Obdormio.com Unwasted Hours

27 February, 2012

Brought to You by Patriot Brand Cigarettes

Filed under: Uncategorized — Tags: , , — Obdormio @ 00:00

This is visually spectacular!

– Mechanic #2.

Recently, while waiting for my next Audible credit to come through, I have been listening a good deal to the Thrilling Adventure Hour podcast. The Thrilling Adventure Hour is really a monthly live show, featuring various performers from Hollywood – some I’ve heard of, some I haven’t – doing a pastiche of 1940s radio serials. The podcast version takes some of the regular segments of the show and puts each in a little episode of its own. I imagine the live version has some bits us podcast people don’t get to hear, but that’s all right – what we do get is more than fun enough.

The podcast, as I said, gives us a different regular feature of the show each episode. I haven’t listened to all available episodes yet, I am only up to number 38, so I have not sampled all the regular features, and some less than others. Amelia Earhart, Fearless Flier is still a couple of episodes away from appearing, and I have only heard two episodes of The Cross-Time Adventures of Colonel Tick-Tock. Actually, looking at the list in iTunes, I should have heard an Earhart episode – maybe I accidentally skipped it?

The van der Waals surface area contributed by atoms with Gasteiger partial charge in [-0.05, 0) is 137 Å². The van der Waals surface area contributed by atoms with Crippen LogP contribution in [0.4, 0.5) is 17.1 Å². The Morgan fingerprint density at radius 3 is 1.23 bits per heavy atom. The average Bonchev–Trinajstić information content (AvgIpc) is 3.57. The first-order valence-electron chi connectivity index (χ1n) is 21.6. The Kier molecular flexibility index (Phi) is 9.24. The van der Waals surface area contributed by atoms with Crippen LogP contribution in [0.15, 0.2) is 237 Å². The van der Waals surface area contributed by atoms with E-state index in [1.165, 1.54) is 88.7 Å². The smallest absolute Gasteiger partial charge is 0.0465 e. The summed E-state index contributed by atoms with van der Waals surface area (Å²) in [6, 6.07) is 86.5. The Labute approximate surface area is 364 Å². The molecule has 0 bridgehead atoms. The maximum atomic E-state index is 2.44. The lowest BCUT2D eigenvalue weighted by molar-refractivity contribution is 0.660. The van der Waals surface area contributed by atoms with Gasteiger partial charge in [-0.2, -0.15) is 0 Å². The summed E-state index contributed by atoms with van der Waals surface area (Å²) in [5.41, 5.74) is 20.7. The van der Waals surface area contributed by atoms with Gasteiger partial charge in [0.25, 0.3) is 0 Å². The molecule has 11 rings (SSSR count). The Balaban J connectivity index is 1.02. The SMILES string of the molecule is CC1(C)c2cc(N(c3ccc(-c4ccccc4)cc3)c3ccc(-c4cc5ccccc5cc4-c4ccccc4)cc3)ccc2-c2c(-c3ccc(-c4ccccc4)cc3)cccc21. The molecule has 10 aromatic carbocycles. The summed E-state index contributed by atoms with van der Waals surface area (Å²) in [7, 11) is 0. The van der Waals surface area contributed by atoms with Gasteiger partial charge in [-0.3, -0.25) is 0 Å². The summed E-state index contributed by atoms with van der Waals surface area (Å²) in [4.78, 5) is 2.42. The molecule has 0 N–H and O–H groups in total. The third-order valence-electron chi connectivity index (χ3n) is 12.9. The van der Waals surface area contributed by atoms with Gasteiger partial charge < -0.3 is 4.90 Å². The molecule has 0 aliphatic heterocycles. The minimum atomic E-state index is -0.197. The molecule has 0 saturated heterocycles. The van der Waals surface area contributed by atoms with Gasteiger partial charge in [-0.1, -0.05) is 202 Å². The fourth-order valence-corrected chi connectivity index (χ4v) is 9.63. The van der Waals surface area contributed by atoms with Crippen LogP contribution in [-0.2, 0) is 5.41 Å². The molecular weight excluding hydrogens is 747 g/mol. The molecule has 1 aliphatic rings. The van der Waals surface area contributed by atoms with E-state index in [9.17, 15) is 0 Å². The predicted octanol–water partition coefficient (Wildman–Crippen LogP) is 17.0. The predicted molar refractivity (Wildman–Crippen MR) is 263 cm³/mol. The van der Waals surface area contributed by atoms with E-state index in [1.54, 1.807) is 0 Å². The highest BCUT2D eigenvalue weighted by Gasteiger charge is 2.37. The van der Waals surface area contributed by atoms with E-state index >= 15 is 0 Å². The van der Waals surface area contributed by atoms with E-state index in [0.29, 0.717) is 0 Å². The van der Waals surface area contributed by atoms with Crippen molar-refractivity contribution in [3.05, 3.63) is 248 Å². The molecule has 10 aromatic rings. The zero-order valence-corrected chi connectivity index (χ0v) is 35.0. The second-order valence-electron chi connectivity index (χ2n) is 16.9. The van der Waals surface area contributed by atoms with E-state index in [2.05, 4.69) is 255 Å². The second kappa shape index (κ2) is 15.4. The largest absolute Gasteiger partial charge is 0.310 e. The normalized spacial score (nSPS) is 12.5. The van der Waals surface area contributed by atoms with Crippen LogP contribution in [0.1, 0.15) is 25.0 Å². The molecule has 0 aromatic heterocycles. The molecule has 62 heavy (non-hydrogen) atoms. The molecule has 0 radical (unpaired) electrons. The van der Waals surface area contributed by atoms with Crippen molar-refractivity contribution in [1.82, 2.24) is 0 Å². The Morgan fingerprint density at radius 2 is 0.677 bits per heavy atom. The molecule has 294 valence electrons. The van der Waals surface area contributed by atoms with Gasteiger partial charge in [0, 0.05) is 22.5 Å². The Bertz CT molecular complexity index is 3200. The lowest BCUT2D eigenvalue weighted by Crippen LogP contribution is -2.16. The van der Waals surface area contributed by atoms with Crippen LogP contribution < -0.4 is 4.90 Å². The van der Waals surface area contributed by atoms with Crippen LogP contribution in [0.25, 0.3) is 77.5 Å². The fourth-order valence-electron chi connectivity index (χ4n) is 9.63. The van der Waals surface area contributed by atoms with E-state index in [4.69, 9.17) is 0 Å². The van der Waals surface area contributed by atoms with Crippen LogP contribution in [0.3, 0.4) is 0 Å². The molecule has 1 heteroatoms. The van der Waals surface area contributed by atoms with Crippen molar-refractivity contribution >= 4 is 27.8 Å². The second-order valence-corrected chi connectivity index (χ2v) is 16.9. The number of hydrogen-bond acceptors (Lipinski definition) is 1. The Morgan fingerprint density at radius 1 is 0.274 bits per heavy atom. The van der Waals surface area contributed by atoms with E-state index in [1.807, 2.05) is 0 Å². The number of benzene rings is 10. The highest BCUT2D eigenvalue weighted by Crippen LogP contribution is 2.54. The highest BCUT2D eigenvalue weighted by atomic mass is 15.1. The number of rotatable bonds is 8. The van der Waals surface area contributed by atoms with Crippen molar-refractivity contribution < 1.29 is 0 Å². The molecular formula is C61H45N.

It’s time to send the little ones to dreamland, and set your radio’s dial … to spooky!

– Narrator, Beyond Belief.

Anyway, I have been listening to the first 38 or so episodes. The bits that seem most frequent – without doing anything so scientific as to count and see if that’s the case – are Beyond Belief and Sparks Nevada, Marshal on Mars. These also happen to be my favourites. Beyond Belief stars Frank and Sadie Doyle, the upper-class mediums who are really only interested in spirits you can drink, while Sparks Nevada follows the eponymous hero in his effort to keep the peace on the new frontier. Up until now, Sparks Nevada has held my number one spot. I particularly enjoy the character of Crouch the Martian tracker, and his interplay with Nevada. I have recently gotten more and more fond of the Doyles as well, however, and the good marshal will have to work at it to keep the top spot.